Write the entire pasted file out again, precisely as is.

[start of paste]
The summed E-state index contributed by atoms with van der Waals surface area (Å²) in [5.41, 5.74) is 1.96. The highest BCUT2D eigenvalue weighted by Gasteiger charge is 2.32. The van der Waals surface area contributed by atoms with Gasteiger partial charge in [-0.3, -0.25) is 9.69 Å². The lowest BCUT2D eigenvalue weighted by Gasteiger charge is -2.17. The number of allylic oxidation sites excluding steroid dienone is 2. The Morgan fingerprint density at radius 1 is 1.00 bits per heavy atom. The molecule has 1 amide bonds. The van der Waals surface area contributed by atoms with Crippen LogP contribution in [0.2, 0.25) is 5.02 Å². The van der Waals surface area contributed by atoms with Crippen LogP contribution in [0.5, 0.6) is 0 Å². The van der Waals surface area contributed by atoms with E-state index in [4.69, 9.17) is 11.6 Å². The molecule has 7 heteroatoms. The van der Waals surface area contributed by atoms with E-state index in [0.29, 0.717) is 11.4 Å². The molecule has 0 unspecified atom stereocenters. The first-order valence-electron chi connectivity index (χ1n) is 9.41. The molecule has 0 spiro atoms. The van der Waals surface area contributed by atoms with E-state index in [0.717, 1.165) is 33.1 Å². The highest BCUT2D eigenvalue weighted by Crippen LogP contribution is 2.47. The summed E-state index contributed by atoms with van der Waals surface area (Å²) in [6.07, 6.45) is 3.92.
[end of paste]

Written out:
The summed E-state index contributed by atoms with van der Waals surface area (Å²) in [5.41, 5.74) is 1.96. The highest BCUT2D eigenvalue weighted by Gasteiger charge is 2.32. The van der Waals surface area contributed by atoms with Gasteiger partial charge in [-0.3, -0.25) is 9.69 Å². The lowest BCUT2D eigenvalue weighted by Gasteiger charge is -2.17. The number of allylic oxidation sites excluding steroid dienone is 2. The Morgan fingerprint density at radius 1 is 1.00 bits per heavy atom. The molecule has 1 amide bonds. The van der Waals surface area contributed by atoms with Crippen LogP contribution in [0.2, 0.25) is 5.02 Å². The van der Waals surface area contributed by atoms with Crippen LogP contribution in [0.5, 0.6) is 0 Å². The van der Waals surface area contributed by atoms with E-state index in [4.69, 9.17) is 11.6 Å². The molecule has 7 heteroatoms. The van der Waals surface area contributed by atoms with E-state index in [0.29, 0.717) is 11.4 Å². The molecule has 0 unspecified atom stereocenters. The first-order valence-electron chi connectivity index (χ1n) is 9.41. The molecule has 0 spiro atoms. The van der Waals surface area contributed by atoms with E-state index in [0.717, 1.165) is 33.1 Å². The highest BCUT2D eigenvalue weighted by Crippen LogP contribution is 2.47. The summed E-state index contributed by atoms with van der Waals surface area (Å²) in [6.07, 6.45) is 3.92.